Most of the shoes in this guide have moderate cushioning, with the Hoka Arahi 6 and Altra Paradigm 6 offering the most cushion. The Hoka Arahi 6, Saucony Guide 16, and Nike Structure 24 were noted for their firm, responsive cushion, while the Altra Paradigm 6 and New Balance Fresh Foam X 860v13 stood out for having plush cushioning, though neither were described as mushy.
What type of toebox shape should I choose?
As with cushioning, choosing a toebox shape comes down to your preference and a wide range of toebox shapes and sizes from which to choose. Some runners prefer a more trim fit in the front of the shoe, while others want their toes to relax and splay out. Runners with high arches might prefer a roomier toebox, like the Altra Paradigm 6, to accommodate their higher volume foot. The key is to ensure that whatever shoe style you choose, you have enough room in the front for your toes to wiggle and fully lengthen.
A smaller toebox will help provide a secure fit for narrow feet, and it may also offer a higher-performing experience during a hard workout or race. On the other hand, a wide toebox can feel very comfortable and may help reduce the risk of blisters between the toes.
In this guide, the Brooks Adrenaline GTS 22, Nike Structure 24, and Saucony Guide 16 all have a fairly traditional toebox that’s not especially narrow or wide. The Hoka Arahi 6, On Cloudflyer 4, and New Balance Fresh Foam X 860v13 have a slightly wider toe box, but one that is still within a moderate size range. The Altra Paradigm 6 has a wide toebox, and Altra, in general, is known for offering shoes with a particularly wide toebox that allows feet to relax and for toes to spread out comfortably.
Why You Should Trust Us
This best stability running shoes guide has been compiled with the expertise and testing experience of the iRunFar team, supplemented by extensive research by author Alli Hartz and input from seasoned running shoe experts at iRunFar.
We began by compiling and considering a list of more than two dozen dedicated stability road running shoes currently on the market. We whittled down this list and sent our top picks to our team of testers, who extensively test dozens of running shoes yearly, including every shoe mentioned above. Our testers ran in the shoes for weeks, collectively putting hundreds of miles on each style and providing feedback on fit, feel, stability, cushion, performance, durability, and other factors. With this information, we further narrowed our list to the shoes in this guide.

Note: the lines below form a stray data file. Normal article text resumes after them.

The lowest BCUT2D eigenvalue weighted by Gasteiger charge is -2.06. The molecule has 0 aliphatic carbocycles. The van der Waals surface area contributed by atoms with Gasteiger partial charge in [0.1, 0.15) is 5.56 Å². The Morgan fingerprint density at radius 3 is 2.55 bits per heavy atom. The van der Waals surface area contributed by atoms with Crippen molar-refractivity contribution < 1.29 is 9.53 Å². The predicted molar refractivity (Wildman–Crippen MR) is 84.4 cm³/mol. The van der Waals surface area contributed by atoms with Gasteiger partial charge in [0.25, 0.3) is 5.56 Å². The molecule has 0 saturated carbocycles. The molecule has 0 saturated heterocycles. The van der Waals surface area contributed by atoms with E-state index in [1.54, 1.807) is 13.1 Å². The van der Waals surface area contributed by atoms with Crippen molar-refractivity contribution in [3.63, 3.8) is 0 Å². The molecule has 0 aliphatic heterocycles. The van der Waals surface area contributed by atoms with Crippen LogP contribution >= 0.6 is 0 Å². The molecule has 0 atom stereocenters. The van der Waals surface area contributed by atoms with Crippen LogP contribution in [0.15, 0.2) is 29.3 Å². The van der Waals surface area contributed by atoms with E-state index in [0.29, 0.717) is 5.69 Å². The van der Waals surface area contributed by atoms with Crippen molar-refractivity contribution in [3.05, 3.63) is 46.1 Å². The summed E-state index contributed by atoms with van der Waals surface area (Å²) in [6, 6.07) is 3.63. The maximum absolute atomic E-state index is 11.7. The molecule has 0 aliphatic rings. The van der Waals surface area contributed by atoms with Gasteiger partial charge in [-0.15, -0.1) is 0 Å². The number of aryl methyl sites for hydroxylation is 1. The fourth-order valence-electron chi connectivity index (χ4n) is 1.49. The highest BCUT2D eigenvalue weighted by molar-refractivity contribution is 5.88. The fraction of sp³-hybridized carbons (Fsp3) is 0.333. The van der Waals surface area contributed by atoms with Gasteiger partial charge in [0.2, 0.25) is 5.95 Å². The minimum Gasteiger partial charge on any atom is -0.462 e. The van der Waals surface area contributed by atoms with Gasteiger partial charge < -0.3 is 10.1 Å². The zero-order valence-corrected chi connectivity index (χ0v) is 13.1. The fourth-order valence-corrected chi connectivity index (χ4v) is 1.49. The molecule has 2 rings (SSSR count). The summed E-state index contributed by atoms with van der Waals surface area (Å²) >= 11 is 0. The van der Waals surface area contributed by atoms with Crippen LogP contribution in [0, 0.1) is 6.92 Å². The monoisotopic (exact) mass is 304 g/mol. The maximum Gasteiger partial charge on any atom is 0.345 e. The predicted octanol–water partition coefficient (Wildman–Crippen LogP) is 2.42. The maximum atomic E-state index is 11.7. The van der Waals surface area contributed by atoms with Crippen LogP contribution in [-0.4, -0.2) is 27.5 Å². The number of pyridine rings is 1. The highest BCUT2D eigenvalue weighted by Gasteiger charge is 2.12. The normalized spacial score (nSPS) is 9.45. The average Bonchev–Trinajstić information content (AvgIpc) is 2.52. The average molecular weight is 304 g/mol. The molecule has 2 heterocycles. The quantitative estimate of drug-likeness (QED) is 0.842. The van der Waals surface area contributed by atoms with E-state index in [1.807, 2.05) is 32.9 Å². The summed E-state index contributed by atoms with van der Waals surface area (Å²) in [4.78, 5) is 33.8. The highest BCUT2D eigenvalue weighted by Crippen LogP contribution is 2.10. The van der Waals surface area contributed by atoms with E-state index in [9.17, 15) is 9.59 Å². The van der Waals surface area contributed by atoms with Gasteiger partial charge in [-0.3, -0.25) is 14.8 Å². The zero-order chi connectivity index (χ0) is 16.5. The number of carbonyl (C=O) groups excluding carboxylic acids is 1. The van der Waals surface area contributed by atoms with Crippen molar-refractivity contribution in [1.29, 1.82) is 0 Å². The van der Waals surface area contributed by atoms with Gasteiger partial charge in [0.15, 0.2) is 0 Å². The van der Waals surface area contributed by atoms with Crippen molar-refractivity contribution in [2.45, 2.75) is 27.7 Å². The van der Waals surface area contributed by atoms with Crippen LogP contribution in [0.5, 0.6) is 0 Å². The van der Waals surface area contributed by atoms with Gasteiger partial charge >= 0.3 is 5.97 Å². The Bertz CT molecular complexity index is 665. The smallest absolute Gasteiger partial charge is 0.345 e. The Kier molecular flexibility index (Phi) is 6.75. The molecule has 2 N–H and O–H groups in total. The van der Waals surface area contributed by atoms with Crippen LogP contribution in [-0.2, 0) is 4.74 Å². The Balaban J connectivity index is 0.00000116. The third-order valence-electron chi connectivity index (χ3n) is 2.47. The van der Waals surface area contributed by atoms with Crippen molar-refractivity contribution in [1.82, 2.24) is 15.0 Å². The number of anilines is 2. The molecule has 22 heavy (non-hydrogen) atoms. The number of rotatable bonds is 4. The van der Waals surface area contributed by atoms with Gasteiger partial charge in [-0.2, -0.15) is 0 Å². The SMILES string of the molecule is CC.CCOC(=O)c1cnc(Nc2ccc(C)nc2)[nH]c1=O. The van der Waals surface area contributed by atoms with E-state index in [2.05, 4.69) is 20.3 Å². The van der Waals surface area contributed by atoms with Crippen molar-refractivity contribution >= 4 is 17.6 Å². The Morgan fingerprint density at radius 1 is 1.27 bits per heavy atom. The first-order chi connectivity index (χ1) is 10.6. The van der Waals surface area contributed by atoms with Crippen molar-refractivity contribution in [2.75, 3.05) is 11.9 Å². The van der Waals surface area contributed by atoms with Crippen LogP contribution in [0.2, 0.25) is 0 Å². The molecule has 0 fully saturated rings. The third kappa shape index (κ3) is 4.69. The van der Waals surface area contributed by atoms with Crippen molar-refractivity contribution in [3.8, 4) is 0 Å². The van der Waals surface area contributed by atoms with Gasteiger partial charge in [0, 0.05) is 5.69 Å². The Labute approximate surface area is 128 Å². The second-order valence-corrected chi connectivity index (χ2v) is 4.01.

Please note that product models are routinely discontinued in the running world, while new ones frequently come to market. At the same time, we here at iRunFar often keep using our top picks in our daily running … they’re our top picks, after all! Sometimes that continued use results in uncovering product failures. With all this — product discontinuations, product introductions, and product failures — in mind, we routinely update our buyer’s guides based on past and ongoing testing and research by our authors and editorial team. While these updates can appear to be us pushing the newest product, it’s anything but that. When we update any buyer’s guide, most products will likely remain the same. That matches our goal: to get you in the best gear you’ll use for a long time.
As with all of our guides, we invite and appreciate your input on the best stability running shoes in the comments section below.
Frequently Asked Questions About Stability Road Running Shoes
What are stability running shoes?
The best stability running shoes are designed with specific technology and features to help prevent overpronation, which happens when a foot’s arch collapses too far inward as it absorbs impact during running or walking. This collapse can tilt the lower leg inward and lead to pain or discomfort in the arches, ankles, Achilles tendons, shins, outer knee, and/or outer hip.
While various running brands use different technology and design elements to address overpronation, stability shoes commonly incorporate firmer midsole foam along the inside of the foot or heel to help guide the foot into a more neutral position. A shoe like the Brooks Adrenaline GTS 22 has many features that lead to increased stability.
How do stability running shoes work?